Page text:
Hello Cay and Gary. Welcome to the JavaRanch. Thank you for visiting us.
I learned Java by studying Core Java I & II. This prepared me for The Java Programming Language by Arnold, Gosling and Holmes, which prepared me for the JLS.
For two semesters I read the class notes and worked the homework assignments posted online for CS151 (OO Design), which Cay teaches at San Jose State University. Then I studied Cay�s OO Design and Patterns (which teaches OO concepts using examples written in Java).
I would highly recommend this path to anyone else learning Java.
---- Cay, I have a question for you that is not about Core Java I & II. Maybe we could say it is about Why Java and Why not Lisp or Scheme or ML?
By accident, I wandered into the world of Scheme: SICP (Abelson etc.), EOPL (Friedman etc.), HtDP (Felleisen etc.), comp.lang.scheme. Is it important for practicing programmers (in contrast to computer science researchers) to learn functional programming and a language such as Scheme or ML? Will this help us to be better programmers?
Is the lambda calculus something everyday programmers should learn?
---- I hope this book promotion for Core Java will help to make more people aware of your very helpful books for learning Java.
Best Regards, Marlene Miller [ November 18, 2004: Message edited by: Marlene Miller ]
Should every programmer learn Lisp and the lambda calculus? A few years ago, this would have been a very unpopular idea. But this may have changed. Much to my surprise, I recently ran across a blog where Martin Fowler, the author of UML Distilled, discussed closures and why they are important. I was blown away. When my Lisp friends mentioned closures in technical discussions, that was considered a dirty word, something only the functional freaks would care about. But Fowler is as mainstream as you can be. Then I found out that one of the Scheme interpreters for Java was written by a "director of search" at Google. And one of the open source muckymucks has a blog on how they used Lisp for some web project and obliterated the competition because continuations are a great way of solving the inversion of control that is inherent in web apps.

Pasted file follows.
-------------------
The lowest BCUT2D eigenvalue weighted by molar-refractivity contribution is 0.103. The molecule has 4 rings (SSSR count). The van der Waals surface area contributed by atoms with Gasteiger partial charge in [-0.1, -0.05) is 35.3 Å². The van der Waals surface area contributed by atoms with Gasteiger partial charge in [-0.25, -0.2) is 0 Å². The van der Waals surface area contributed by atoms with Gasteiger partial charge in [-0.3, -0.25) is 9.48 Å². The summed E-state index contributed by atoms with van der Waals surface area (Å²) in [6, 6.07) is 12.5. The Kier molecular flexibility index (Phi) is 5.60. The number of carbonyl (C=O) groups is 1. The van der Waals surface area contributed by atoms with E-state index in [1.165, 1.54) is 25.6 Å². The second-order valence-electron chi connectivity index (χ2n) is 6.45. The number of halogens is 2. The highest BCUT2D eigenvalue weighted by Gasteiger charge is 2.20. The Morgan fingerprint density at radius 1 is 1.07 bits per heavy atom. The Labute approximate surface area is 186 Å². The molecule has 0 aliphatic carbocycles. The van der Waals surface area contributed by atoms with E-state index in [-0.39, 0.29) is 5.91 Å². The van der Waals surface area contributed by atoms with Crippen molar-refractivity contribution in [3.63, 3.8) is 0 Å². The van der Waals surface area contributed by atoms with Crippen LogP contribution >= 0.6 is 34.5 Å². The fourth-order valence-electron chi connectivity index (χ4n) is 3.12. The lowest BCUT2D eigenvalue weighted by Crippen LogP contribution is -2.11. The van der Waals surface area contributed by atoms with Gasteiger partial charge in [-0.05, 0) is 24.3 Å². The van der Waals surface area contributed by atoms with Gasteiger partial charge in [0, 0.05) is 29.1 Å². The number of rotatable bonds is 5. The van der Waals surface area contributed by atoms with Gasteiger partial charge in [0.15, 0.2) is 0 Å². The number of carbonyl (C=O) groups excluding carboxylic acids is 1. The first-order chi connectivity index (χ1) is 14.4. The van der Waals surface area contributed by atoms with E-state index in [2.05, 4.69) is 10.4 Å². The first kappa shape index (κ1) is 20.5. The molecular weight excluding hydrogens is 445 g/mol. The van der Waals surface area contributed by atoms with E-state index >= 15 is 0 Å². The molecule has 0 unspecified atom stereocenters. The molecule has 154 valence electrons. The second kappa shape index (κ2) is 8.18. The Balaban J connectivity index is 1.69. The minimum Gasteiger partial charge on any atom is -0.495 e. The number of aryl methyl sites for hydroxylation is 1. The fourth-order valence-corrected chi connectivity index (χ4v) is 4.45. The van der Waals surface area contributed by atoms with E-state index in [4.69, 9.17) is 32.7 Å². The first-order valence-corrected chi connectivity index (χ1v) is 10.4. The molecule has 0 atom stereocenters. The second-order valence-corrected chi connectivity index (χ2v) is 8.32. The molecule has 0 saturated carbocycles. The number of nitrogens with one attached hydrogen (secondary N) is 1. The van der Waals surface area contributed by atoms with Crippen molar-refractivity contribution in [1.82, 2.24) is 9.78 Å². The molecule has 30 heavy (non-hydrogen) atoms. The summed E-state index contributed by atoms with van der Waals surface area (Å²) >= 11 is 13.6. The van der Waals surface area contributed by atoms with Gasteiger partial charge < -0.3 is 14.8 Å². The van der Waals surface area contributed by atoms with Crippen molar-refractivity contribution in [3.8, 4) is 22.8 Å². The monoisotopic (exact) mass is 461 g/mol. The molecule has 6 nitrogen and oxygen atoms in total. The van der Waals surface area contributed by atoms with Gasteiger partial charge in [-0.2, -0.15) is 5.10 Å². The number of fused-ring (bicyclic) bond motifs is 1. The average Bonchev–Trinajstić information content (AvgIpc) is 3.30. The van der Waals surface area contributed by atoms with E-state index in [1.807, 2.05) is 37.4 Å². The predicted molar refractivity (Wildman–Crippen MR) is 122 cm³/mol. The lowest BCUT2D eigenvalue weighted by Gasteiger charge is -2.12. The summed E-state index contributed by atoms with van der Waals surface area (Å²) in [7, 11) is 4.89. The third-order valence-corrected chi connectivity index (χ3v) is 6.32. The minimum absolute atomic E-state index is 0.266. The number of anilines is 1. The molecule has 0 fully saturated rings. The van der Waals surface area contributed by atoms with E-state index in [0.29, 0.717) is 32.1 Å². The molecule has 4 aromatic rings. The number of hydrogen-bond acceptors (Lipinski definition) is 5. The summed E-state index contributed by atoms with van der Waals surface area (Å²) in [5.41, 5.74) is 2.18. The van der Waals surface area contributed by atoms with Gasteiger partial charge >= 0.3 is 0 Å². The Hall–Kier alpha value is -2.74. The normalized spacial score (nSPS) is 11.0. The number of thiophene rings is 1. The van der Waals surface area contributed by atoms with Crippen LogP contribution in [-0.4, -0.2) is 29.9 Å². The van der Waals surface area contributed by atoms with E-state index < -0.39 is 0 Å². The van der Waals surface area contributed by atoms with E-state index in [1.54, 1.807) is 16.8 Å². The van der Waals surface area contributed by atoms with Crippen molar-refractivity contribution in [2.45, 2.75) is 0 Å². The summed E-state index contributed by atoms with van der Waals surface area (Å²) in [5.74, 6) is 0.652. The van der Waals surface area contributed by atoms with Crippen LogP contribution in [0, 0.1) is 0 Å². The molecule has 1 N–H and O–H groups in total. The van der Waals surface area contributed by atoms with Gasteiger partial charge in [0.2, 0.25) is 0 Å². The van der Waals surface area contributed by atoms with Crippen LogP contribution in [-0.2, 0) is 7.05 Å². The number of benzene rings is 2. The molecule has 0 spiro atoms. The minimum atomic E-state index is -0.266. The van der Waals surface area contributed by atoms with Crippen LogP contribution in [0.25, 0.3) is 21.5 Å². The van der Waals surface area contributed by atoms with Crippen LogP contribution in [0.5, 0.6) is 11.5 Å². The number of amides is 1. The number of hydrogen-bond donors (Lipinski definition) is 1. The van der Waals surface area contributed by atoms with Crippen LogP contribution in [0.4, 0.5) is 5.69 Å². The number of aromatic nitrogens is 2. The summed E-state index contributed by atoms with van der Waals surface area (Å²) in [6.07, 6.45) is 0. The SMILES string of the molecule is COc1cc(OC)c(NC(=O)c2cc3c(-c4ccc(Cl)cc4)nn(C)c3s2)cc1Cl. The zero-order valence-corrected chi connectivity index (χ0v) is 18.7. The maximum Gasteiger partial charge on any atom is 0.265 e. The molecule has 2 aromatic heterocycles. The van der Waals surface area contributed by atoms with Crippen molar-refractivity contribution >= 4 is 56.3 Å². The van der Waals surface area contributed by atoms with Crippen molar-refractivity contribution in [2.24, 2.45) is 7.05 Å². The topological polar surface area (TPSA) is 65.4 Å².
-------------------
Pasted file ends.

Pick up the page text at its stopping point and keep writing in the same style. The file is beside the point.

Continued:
Personally, I think that everyone who really loves computer science should try to learn topics that bend their mind. Even if it has no practical significance at the time. I am lucky that my job forces me to do this. Right now, I am learning Prolog because I have to teach it in a programming language class. It is very cool and very weird. I have a great time with it, even though I don't think I'll ever use it for anything. But that's what I thought about context-free grammars as a grad student, and then I saw how I could use JavaCC to build some powerful source code manipulation tools, 20 years later.
I realize that many people in the computer industry don't have the luxury of exploring new stuff all the time. If you have a death march project at work and family obligations at home, then it can be tough. But if you have any time at all, I think it makes a lot of sense to learn about something that seems totally unrelated to your work. Expanding your mind by learning the lambda calculus may have more payback than reading through yet another mind-numbing JSR.
PS. for the other JavaRanchers...Marlene is far too modest--she has not just read my books, but she has found more embarrassing errors than all the other reviewers combined. She also did a great job reviewing Dan Chisholm's certification book that I mentioned earlier.
Congratulations on passing the SCJD (10 days ago).
I thought I was quiet as a mouse on the SCJD forum. I don't say much because I don't have much to say. I am still learning from Andrew's terrific posts. How did you know I was slacking off? Okay, back to the SCJD assignment, where I belong.
I stopped by this forum to say hello to Cay.
Regards, Marlene [ November 18, 2004: Message edited by: Marlene Miller ]